Tim Boyle | Bloomberg | Getty Images
Although new car prices are moderating a bit, financing the purchase of a vehicle has not become cheaper.
With the Federal Reserve latest interest rate hike — the sixth this year — car loans are about to get even more expensive. The Fed’s decision has a ripple effect, typically causing rates to rise on a variety of consumer loans and lines of credit (and some savings accounts).
The average price of a new car is around $45,600, according to a recent estimate from JD Power and LMC Automotive. This is down from the July high of $46,173.
However, rising interest rates further drive up the overall cost to consumers financing their purchase. The average rate on car loan fell from an average of 3.98% in March to 5.60% in October, according to Bankrate.
And depending on a buyer’s credit score, the rate could be in the double digits.
“On a car loan, the difference between good and bad credit can add up to several hundred dollars a month,” said Ted Rossman, senior industry analyst at Bankrate.
The higher your credit score, the lower the interest rate you may qualify for.
This important three-digit number typically ranges from 300 to 850 and is used in all kinds of consumer credit decisions. Lenders also typically use information such as your income and other monthly expenses.
A good score is usually above 670, a very good score is above 740, and scores above 800 are considered exceptional, according to credit reporting company Experian. Scores below 670 are considered fair; anything below 580, poor.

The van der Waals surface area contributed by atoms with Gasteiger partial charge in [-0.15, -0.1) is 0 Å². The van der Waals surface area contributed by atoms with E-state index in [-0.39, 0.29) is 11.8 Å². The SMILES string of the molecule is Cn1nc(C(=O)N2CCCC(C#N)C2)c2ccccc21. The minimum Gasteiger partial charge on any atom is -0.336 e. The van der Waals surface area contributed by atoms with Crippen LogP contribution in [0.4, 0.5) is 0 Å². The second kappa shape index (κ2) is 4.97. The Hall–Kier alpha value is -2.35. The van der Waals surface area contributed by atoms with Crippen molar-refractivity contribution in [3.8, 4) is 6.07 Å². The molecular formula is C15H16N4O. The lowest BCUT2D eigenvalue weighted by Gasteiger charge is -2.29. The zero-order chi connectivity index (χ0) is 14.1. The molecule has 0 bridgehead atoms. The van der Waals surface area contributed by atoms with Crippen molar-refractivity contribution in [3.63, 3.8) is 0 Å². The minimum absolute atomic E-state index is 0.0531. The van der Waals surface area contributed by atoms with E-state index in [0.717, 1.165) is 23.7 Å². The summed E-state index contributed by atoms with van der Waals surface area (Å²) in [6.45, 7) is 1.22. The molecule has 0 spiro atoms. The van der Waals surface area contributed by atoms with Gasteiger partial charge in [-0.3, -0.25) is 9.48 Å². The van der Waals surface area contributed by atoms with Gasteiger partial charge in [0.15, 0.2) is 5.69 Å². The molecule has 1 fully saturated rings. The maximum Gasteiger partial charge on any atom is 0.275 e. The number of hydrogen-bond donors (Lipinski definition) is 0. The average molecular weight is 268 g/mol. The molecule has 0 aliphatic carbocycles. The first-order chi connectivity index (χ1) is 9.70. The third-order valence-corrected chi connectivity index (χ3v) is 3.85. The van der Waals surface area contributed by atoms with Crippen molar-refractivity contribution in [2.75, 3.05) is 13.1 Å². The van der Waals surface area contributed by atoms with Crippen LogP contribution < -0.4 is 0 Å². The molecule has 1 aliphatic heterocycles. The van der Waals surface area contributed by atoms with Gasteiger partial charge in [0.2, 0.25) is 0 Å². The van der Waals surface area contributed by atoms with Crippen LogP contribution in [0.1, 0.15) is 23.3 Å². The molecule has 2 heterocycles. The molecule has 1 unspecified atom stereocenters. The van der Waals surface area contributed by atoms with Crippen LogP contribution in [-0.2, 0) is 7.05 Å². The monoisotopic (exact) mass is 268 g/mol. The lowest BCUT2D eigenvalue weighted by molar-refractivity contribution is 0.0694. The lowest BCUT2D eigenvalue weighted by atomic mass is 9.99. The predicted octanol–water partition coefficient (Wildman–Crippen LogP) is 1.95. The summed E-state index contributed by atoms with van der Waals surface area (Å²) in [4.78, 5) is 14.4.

The difference in interest rates available between different credit ratings can be striking.
By way of illustration: With a credit score in the 720-850 range, the average interest rate for a $45,000 five-year auto loan is just under 5.8%, according to the latest FICO data. This translates to monthly payments of $865 and the amount of interest you will pay over the term of the loan would be $6,890.
Compare that to what someone with a credit score between 660 and 689 would pay. That same loan ($45,000 over five years) would have an average rate of almost 9.4%, resulting in monthly payments of $942 and $11,514 in interest over the life of the loan. (See table below for other credit ratings.)
While it’s hard to know what credit score a lender will use – they have options – having a general goal of avoiding bumps on your credit report helps your score no matter which one you use, experts say .
“Many tips for building credit are more like a marathon than a sprint: pay your bills on time, keep your debts low, and show that you can successfully manage different types of credit over time,” Rossman said.
“That said, there are some things you can do to improve your score quickly,” he said.
His best advice? Reduce your credit utilization rate. “It’s the amount of credit you use on your credit cards divided by your credit limits,” Rossman said.
He said that even if you pay off your balances every month, credit reporting companies — Experian, Equifax and TransUnion — often receive balance data before you’ve paid it.
“It’s usually reported on your statement date, so consider making an extra payment mid-month and/or requesting a higher credit limit to lower your ratio,” Rossman said.
Also, he said to make sure there are no errors on your credit report.
To check for errors and get an idea of what lenders would see if they pulled your credit report, you can get a free copy from each of the three major credit reporting companies. These reports are available for free on a weekly basis until the end of next year.